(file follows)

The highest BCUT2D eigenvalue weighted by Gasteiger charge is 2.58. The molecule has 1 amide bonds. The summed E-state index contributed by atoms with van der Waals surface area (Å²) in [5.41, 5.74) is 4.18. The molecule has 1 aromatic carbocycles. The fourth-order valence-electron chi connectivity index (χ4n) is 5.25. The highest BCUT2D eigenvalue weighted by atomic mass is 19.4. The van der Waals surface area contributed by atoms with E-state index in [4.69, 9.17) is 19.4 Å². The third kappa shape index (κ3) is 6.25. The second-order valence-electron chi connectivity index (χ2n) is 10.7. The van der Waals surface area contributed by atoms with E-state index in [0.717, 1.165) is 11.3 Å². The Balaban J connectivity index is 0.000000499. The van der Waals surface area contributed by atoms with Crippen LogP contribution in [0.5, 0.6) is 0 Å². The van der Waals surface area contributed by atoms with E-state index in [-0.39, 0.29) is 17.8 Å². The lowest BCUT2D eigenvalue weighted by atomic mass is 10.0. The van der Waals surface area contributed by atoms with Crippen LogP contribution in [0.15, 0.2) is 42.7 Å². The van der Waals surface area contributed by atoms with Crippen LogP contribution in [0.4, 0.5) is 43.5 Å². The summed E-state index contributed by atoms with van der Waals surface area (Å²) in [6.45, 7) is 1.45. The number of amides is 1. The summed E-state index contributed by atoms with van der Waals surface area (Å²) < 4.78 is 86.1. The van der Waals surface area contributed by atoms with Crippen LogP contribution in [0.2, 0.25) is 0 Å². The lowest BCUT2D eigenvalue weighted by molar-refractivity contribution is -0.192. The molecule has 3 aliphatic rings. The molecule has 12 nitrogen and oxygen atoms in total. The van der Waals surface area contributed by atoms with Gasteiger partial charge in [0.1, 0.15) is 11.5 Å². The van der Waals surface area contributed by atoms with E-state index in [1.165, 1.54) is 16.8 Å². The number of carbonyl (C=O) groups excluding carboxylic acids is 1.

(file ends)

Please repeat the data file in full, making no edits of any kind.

The highest BCUT2D eigenvalue weighted by Gasteiger charge is 2.58. The molecule has 1 amide bonds. The summed E-state index contributed by atoms with van der Waals surface area (Å²) in [5.41, 5.74) is 4.18. The molecule has 1 aromatic carbocycles. The fourth-order valence-electron chi connectivity index (χ4n) is 5.25. The highest BCUT2D eigenvalue weighted by atomic mass is 19.4. The van der Waals surface area contributed by atoms with E-state index in [4.69, 9.17) is 19.4 Å². The third kappa shape index (κ3) is 6.25. The second-order valence-electron chi connectivity index (χ2n) is 10.7. The van der Waals surface area contributed by atoms with E-state index in [0.717, 1.165) is 11.3 Å². The Balaban J connectivity index is 0.000000499. The van der Waals surface area contributed by atoms with Crippen LogP contribution in [0.5, 0.6) is 0 Å². The van der Waals surface area contributed by atoms with E-state index in [-0.39, 0.29) is 17.8 Å². The lowest BCUT2D eigenvalue weighted by atomic mass is 10.0. The van der Waals surface area contributed by atoms with Crippen LogP contribution in [0.15, 0.2) is 42.7 Å². The van der Waals surface area contributed by atoms with Crippen LogP contribution in [0.4, 0.5) is 43.5 Å². The summed E-state index contributed by atoms with van der Waals surface area (Å²) in [6.45, 7) is 1.45. The number of amides is 1. The summed E-state index contributed by atoms with van der Waals surface area (Å²) < 4.78 is 86.1. The van der Waals surface area contributed by atoms with Crippen LogP contribution in [0.2, 0.25) is 0 Å². The lowest BCUT2D eigenvalue weighted by molar-refractivity contribution is -0.192. The molecule has 3 aliphatic rings. The molecule has 12 nitrogen and oxygen atoms in total. The van der Waals surface area contributed by atoms with Gasteiger partial charge in [0.1, 0.15) is 11.5 Å². The van der Waals surface area contributed by atoms with E-state index in [1.165, 1.54) is 16.8 Å². The number of carbonyl (C=O) groups excluding carboxylic acids is 1.